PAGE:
For records with printed inner sleeves, you may therefore want to consider using additional, non-printed inner sleeves to hold the actual record, with the original printed inner sleeve then just serving as an insert.


The same problem occurs with the many 12″ singles from the 1980s and 1990s that were released in a printed paper sleeve, with no spine and no inner sleeve. Major labels and independent dance music labels were the main culprits here. This seems to be more of a British thing, as most, if not all, of my imports from mainland Europe or the USA have a proper spined sleeve and inner sleeve.

You could store such records in an inner sleeve, inserted into a protective plastic sleeve (see further below), along with the original sleeve. You’d then be protecting the bottom of the original sleeves from tearing.

Polypropylene inner sleeves

Polypropylene antistatic inner sleeves are much better for your records! They were commonly used as standard in the USA – at least they were back in the day when I was buying loads of records. But because they’re thin and floppy, they can also be fiddly to get in and out of the sleeve, as the corners tend to fold over or become scrunched up.

Poly-lined inner sleeves – the best of both worlds

The clue’s in the name. These are paper inner sleeves but with a polypropylene lining. The Rolls Royce of inner sleeves, which is why very few new records come with them as standard. They bring the relative rigidity of paper sleeves, without allowing static to build up or your records to get scratched as you insert and remove them.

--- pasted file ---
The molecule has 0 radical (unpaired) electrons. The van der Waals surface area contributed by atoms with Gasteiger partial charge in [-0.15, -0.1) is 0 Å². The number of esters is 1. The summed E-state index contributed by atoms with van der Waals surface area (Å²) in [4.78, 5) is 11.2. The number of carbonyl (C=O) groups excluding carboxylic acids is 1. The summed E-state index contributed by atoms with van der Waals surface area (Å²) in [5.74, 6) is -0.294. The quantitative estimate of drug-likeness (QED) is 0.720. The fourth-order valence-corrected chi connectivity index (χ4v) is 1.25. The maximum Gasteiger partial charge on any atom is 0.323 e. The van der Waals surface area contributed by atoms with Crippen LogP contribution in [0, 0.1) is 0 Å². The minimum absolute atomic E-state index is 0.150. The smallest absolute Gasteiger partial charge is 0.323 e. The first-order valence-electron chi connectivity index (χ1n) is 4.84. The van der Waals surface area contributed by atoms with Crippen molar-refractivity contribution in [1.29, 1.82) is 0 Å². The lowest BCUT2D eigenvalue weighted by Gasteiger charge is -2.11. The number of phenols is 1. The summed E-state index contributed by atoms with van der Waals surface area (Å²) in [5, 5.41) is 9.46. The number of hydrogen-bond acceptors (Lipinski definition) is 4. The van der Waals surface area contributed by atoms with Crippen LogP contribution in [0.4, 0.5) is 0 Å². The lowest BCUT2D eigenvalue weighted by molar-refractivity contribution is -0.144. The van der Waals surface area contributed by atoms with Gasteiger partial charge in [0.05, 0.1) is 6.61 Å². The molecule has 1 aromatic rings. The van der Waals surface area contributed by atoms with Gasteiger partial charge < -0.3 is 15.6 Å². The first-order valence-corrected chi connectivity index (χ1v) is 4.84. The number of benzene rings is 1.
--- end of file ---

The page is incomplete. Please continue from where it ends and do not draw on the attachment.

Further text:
If you want to care for your vinyl records as well as possible, so you can be enjoying them in many years to come, consider investing in a load of these. You’ll be doing your records a favour!

Poly-lined inner sleeve
Poly-lined inner sleeve

Protective outer plastic sleeves for your records

We’ve looked at the different types of inner sleeves for protecting your records.

Consider also getting some protective outer sleeves. These are transparent sleeves, made from a plastic material, which slip over outside of the record sleeve. They protect the original sleeves from scuff marks resulting from them being pressed up against each other on your shelf, as well as from any tea spillages etc (aargh!).

But which type of plastic sleeve is the best?

PVC protective sleeves

Back in the days when records were just the normal way of listening to music, even for casual listeners, many record shops sold ‘PVC protective sleeves’. You asked for 20 plastic sleeves, or however many, and that’s what you got. That’s also what the vast majority of my records are protected by.